December 14, 2016

Cybersecurity and how to protect the application layer

Davitt Potterby Davitt Potter
Sr. Engineering Manager, Cybersecurity
Arrow ECS

The role of the application layer in a cyber attack is increasingly of concern, and has become a necessity for any organization that needs true visibility into their environment.  As the network perimeter becomes more secure, attackers look for new ways to exploit an organization. The challenge of attacks at the application layer, also known as Layer 7, is that legacy firewalls do not understand and cannot identify the traffic passing via layer 7.  For example, a legacy or non-application aware firewall assumes that any traffic on ports 80 and 443 are web and secure web traffic.  Knowing this, hackers can mask the code to appear as normal application data – using ports 80 and 443 to pass malicious traffic.

Layer 7 supports both application and user processes like SMTP and HTTP. By using the application layer to appear as a standard application or port, hackers can disguise malicious code, commands or even entire applications as valid requests that are then accepted by the network itself. This means not only are intrusion attempts harder to identify at this layer, they are also becoming more frequent.

1. Application Layer Firewalls

Application Firewalls provide better content filtering capabilities over traditional firewalls and have become the most important tool in protecting the application layer.  An application firewall allows for more granular control over network traffic by providing the ability to permit or deny specific application requests or commands vs. traditional firewalls which only allow or deny activity from a host. Application layer firewalls feature built-in filtering capabilities along with protocols that can analyze traffic as it passes through the network, and provides detailed logs and real-time analytics that can be used to identify and thwart suspicious activity.  An application layer firewall understands what actual web traffic looks like at a packet level.  It can identify Skype traffic, regardless of the port.  With this level of control, true network visibility and control become much better, and help further refine a company’s security posture.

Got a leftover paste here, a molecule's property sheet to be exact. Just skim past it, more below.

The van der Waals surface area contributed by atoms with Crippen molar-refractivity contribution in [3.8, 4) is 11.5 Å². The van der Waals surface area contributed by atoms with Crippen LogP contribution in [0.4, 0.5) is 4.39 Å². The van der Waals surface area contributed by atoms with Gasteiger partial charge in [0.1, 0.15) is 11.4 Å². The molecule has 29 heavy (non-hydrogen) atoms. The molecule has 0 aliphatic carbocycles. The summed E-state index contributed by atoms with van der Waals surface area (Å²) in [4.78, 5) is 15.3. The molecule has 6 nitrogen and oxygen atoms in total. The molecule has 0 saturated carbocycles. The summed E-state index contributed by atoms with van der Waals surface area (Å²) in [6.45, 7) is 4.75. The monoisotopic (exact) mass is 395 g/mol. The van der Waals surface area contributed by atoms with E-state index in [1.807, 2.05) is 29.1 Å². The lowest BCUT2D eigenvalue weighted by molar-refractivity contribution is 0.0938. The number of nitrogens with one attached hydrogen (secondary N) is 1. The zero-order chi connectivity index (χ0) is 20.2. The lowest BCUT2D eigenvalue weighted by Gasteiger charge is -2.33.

2. Data Classification

Classifying data is a best practice that allows you to understand what types of data are stored.  Sensitive data such as financial information or intellectual property is of higher value to the organization and therefore more valuable to hackers as well.  Classifying data is key to setting rules in the firewall and understanding the firewall logs. A failure to classify and understand your data leaves your application data at risk for a breach.  There are automated tools to help do this; a good security policy and audit are also things that every organization should have reviewed at least annually.  New application aware firewalls also have the ability to identify, alert on, and prevent the transmission of sensitive data, as well.

3. Deep Packet Inspection

One of the most important ways to prevent penetration of your application layer involves Deep Packet Inspection capabilities. Stateful Packet Inspection used by traditional firewalls examines very basic packet information and is little more than a gatekeeper. Deep packet inspection reaches into the data in the packet looking for malicious code and rejects packets based on their content.

To protect applications, DPI are able to dive into application centric information. As part of the application filtering system DPI can reach beyond the network’s address and ports, and examine entire packets as they move across the network. This provides dramatically detailed log information, which in turn sheds valuable insight on vulnerabilities and produces warning signals of possible attacks.

Application Firewall Expertise

Your organization’s application security can not be left to chance. Arrow Enterprise Computing Solutions offers a comprehensive portfolio from the world’s leading technology suppliers to solve your customers most pressing network, computing and security issues. Arrow connects your organization with the unique tools and services needed to solve the challenges you and your customers face on a daily basis.